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Name Vessel

Associated Records

Image of 2002.7.1 - Unknown

2002.7.1 - Unknown

Double spouted vessel in the shape of a hawk on one side, hawk has a whistle in the back of its head, painted in yellow, black, white, and orange, from the Wari culture of Peru.

Image of 2002.7.44 -

2002.7.44 -

Moche ceramic frog/toad vessel in orange and tan, toad's body is half tan half orange and handle is orange, stirrup spout vessel used for drinking ceremonial chicha or corn beer, the toad was a shamanistic device to accompany the user into a trance or psychic flight. The ceramic Vessel in the form of a frog or toad seen here is part of a long-standing Moche tradition of portrait-like ceramic vessels that included both animals and human heads. While it is easy to be charmed by these works on an aesthetic level, it is important to remember that it is likely that they were functioning simultaneously on a symbolic plane in what Rebecca Stone-Miller has described as an emphasis on verity over

Image of 2003.4.45 -

2003.4.45 -

This pouring vessel has a long neck and a thin handle with a separate spout attached to the top of the handle. The vessel is green from oxidation.

Image of 2011.81.16 -

2011.81.16 -

Nazca ceramic vessel in the shape of a human head with modelled nose, painted eyes, mouth, moustache, hair, and eyebrows. Decorations in red under eyes and multicolor stripes on upper part of vessel. Trophy head jars like this were used in ceremonially and in burial sites to serve as a substitute for a decapitated head.

Image of 57.20 -

57.20 -

This simple but beautiful small porcelain bowl dates to the Song dynasty. Its green celadon glaze, first invented in Korea, varies between dark and translucent light green. Such a bowl was either a collector's item or used as everyday ware. Reference: Winter, Amy H., with Xiaoping Lin (eds.), "The Light of Infinite Wisdom: Asian Art from the Godwin-Ternbach Museum and Other Collections," Queens College, CUNY, 2003.

Image of 57.21 -

57.21 -

This porcelain vase, from the Song dynasty, 960-1279 AD, has an applied lotus design below the shoulder of the body. A simpler open lotus design, lightly etched into the clay, runs around the base of the vase. Such a piece could have been a collector's item, used as everyday ware, or even figured in rituals by virtue of its lotus decoration. Lotus flowers are important symbols in the Buddhist religion and often decorate ritual objects. Reference: Winter, Amy H., with Xiaoping Lin (eds.), "The Light of Infinite Wisdom: Asian Art from the Godwin-Ternbach Museum and Other Collections," Queens College, CUNY, 2003.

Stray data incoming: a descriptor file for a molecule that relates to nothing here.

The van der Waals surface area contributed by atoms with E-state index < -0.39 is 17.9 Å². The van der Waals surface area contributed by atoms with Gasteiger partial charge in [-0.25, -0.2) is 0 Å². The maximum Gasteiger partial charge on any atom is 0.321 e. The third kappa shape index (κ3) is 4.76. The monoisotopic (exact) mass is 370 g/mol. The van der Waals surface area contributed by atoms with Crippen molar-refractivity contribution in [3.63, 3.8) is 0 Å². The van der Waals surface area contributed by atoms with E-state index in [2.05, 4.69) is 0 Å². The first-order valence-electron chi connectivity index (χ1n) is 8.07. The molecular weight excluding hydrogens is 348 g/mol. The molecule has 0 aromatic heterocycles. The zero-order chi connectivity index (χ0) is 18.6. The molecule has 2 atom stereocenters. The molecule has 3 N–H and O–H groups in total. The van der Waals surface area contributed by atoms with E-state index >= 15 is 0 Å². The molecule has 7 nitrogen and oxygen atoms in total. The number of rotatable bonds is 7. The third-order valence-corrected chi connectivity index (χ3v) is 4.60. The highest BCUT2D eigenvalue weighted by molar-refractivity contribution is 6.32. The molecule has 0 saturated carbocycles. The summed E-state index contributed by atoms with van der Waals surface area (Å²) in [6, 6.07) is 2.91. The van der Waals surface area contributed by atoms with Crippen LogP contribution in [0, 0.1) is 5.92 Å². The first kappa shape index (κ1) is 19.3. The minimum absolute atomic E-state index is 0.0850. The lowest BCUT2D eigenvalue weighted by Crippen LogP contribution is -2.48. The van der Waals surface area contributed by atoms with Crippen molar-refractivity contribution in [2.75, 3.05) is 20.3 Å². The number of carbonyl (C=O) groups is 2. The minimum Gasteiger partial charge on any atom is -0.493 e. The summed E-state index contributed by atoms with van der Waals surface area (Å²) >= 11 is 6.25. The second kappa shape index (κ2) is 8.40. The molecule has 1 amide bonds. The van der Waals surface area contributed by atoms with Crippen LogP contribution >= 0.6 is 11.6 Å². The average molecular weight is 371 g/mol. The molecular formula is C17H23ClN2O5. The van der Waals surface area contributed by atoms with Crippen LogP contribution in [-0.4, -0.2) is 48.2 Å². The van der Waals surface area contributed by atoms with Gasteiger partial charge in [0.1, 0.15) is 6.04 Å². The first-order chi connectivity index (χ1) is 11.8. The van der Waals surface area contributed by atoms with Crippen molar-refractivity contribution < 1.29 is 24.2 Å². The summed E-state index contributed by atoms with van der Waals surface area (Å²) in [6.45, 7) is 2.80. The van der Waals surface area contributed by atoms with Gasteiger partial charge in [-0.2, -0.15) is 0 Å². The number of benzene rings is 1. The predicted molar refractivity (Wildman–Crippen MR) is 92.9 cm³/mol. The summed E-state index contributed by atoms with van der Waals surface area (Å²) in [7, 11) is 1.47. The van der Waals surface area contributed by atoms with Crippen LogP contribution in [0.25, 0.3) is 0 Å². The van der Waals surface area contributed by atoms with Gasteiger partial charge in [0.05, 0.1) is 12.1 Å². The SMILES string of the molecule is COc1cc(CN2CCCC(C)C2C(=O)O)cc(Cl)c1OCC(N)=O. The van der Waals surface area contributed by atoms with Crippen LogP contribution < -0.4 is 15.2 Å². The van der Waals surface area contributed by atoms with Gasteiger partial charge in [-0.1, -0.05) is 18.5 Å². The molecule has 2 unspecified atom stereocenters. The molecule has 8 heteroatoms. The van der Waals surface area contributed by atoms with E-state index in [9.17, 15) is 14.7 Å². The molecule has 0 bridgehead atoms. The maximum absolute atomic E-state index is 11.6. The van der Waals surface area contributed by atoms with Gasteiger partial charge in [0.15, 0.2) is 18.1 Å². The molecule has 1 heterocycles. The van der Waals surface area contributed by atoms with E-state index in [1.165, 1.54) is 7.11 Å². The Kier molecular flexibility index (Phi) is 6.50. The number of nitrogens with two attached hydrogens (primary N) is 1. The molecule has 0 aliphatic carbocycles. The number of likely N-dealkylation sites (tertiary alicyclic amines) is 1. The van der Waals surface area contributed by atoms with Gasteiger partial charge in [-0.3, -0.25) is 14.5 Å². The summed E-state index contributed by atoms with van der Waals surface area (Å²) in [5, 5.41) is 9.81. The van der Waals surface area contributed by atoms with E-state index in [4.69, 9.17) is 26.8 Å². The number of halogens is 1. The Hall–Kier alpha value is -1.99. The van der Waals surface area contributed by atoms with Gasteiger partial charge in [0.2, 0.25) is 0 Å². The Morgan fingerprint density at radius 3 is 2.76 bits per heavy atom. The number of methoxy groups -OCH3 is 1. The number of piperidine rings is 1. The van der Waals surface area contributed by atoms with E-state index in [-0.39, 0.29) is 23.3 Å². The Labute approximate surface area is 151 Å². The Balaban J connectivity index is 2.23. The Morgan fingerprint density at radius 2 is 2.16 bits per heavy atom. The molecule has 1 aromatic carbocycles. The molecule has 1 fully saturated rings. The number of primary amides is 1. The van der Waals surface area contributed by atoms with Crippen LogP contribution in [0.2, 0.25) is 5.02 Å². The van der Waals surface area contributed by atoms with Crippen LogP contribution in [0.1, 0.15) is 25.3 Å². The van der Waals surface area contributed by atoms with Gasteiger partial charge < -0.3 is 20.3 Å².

Image of 67.13 -

67.13 -

This translucent pale green bottle has a broad cylindrical body with the base indented for stability, and long cylindrical neck widening into a funnel at the top. Three thick threads coil around the neck funnel. The vessel is freeblown green glass; there are areas of sandy crust, and a silvery multicolor iridescence.

Image of 67.28 -

67.28 -

Translucent blue-green double unguentarium, a small vessel that holds oils or other cosmetic liquids, with a thick thread zig-zagged from rim to neck, and thinner threads spiraling down the body. This free blown unguentarium is in the form of two joined tubes with a rounded base.

Image of 67.88 -

67.88 -

This bottle is made of clear freeblown glass and has accumulated encrustation and iridescence. Transparent and colorless, the bottle has a flared rim, narrow neck widening into a bulbous body, and ring base with an indentation in its center. Three threads are trailed around the middle of the neck at the narrowest point.

Image of 88.1.11 -

88.1.11 -

Terracotta bowl with painted fish motif on interior.

Image of 88.1.12 -

88.1.12 -

Cylindrical hammered bronze ewer with sharp shoulders, rounded meeting point with body; cylindrical neck with high channel spout; neck and shoulder are decorated with incised inscription and geometric motifs, the handle curves from the rim to the body of the vessel where it ends in a leaf form.

Image of 93.8.4 - N/A

93.8.4 - N/A

Protome fragment in the form of the front part of an animal, possibly feline, attached to an openwork tube; originally part of a vessel, probably an incense holder.

Image of 93.8.5 -

93.8.5 -

This round shallow dish (possibly an incense burner) is supported by three legs in the form of feline heads and forelegs. Only one of the supports here is actually associated with this vessel; the other two come from another vessel of the same type. Geometric motifs and inscriptions adorn the interior and exterior of the dish, as well as the flat rim. Animal forms are frequently incorporated into Islamic art.